Location

Hilton Waikoloa Village, Hawaii

Event Website

http://hicss.hawaii.edu/

Start Date

1-3-2018

End Date

1-6-2018

Description

Emergency health care providers in rural and remote areas do not have the same access to training as those in urban areas. This poses a serious challenge to the provision of equitable healthcare delivery. This paper outlines the development of a Mobile Tele-Simulation Unit (MTU) prototype to address the challenges of training in rural and remote settings. The goal of the MTU is to increase opportunities for emergency health care providers to attain training remotely. Mobile tele-simulation is a new approach to remote medical training with many clear benefits however one must understand how to develop such a unit and its effectiveness in teaching procedural skills. In this paper, we describe our multidisciplinary mixed-methods approach to develop the MTU using proven theoretical frameworks. We also discuss the developmental challenges, findings on trainee satisfaction and learning outcomes. Initial results are promising and warrant a formal evaluation stage to complete our study.

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Jan 3rd, 12:00 AM Jan 6th, 12:00 AM

Development of a Mobile Tele-Simulation Unit Prototype for Training of Rural and Remote Emergency Health Care Providers

Hilton Waikoloa Village, Hawaii

Emergency health care providers in rural and remote areas do not have the same access to training as those in urban areas. This poses a serious challenge to the provision of equitable healthcare delivery. This paper outlines the development of a Mobile Tele-Simulation Unit (MTU) prototype to address the challenges of training in rural and remote settings. The goal of the MTU is to increase opportunities for emergency health care providers to attain training remotely. Mobile tele-simulation is a new approach to remote medical training with many clear benefits however one must understand how to develop such a unit and its effectiveness in teaching procedural skills. In this paper, we describe our multidisciplinary mixed-methods approach to develop the MTU using proven theoretical frameworks. We also discuss the developmental challenges, findings on trainee satisfaction and learning outcomes. Initial results are promising and warrant a formal evaluation stage to complete our study.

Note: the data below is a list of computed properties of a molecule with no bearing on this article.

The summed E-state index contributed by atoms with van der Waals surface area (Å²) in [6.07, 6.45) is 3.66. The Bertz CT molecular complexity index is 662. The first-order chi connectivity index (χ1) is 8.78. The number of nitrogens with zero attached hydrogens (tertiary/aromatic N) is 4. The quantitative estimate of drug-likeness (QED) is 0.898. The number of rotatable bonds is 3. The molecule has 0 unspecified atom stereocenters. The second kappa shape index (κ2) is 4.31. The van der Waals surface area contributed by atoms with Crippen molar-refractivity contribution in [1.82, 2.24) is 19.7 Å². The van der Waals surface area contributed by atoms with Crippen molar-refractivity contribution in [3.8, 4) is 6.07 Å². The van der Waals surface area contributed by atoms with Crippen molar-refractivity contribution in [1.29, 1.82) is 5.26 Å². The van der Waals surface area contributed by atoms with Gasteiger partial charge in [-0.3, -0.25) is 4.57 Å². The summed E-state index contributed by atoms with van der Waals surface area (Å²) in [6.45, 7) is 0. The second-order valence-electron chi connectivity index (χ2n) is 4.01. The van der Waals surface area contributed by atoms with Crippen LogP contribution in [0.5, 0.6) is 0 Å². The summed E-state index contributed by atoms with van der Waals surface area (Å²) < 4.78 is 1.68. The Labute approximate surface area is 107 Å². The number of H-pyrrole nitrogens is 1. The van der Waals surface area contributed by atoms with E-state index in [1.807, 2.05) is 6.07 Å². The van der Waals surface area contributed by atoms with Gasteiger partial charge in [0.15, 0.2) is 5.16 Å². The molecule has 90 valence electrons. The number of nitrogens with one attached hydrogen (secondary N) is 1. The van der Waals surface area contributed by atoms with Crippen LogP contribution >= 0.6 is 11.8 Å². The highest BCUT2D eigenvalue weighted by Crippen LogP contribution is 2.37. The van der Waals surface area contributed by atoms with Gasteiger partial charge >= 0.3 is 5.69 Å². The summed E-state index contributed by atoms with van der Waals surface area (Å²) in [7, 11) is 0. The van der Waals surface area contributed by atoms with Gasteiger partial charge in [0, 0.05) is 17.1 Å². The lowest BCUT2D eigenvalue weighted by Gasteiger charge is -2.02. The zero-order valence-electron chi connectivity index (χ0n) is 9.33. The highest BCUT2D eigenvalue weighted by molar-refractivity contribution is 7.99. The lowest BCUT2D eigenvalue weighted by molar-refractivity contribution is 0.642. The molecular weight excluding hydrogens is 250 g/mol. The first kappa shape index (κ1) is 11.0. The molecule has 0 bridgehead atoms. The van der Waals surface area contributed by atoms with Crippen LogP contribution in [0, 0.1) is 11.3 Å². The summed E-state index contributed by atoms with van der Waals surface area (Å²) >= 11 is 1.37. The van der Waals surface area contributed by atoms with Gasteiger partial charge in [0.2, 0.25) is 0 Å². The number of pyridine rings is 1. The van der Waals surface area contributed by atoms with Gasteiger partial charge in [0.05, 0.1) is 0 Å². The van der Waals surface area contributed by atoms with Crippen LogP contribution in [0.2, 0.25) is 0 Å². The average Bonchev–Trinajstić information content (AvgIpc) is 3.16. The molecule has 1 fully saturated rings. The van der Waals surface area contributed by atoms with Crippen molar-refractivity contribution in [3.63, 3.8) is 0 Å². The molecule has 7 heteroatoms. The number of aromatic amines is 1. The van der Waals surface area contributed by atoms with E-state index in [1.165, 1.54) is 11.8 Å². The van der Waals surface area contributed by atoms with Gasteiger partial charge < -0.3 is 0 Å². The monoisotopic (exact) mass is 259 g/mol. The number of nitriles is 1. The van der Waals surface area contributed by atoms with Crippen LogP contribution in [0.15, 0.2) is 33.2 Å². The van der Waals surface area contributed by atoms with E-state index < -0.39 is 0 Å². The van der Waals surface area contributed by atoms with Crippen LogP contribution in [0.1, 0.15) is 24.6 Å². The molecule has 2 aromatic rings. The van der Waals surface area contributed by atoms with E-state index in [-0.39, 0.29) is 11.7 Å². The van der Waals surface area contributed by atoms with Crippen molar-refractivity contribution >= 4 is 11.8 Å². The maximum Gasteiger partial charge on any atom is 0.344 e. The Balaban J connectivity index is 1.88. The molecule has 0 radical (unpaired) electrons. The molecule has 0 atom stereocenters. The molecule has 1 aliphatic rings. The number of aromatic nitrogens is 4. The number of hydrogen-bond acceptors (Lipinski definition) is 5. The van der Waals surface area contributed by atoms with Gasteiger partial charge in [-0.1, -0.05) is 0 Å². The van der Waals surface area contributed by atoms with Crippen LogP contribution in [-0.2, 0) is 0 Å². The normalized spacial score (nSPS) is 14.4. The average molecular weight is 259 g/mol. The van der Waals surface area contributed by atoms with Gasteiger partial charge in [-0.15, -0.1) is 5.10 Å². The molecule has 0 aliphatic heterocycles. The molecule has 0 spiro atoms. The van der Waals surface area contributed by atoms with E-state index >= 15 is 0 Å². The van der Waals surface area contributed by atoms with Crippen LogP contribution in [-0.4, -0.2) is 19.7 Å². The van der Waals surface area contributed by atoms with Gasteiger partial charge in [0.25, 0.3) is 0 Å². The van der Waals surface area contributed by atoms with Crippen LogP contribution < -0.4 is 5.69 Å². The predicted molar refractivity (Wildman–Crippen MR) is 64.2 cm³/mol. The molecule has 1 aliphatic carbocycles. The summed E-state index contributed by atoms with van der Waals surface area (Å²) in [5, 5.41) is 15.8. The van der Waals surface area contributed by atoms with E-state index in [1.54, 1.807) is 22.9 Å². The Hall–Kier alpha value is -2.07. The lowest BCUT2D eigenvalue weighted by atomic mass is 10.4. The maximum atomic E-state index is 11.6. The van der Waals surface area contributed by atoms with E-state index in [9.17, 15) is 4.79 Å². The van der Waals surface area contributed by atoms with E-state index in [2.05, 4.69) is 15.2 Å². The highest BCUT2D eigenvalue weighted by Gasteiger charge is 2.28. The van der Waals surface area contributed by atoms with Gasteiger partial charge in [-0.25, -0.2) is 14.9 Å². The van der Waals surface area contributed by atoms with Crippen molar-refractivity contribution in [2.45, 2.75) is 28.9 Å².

http://aisel.aisnet.org/hicss-51/hc/ict_for_health_equity/2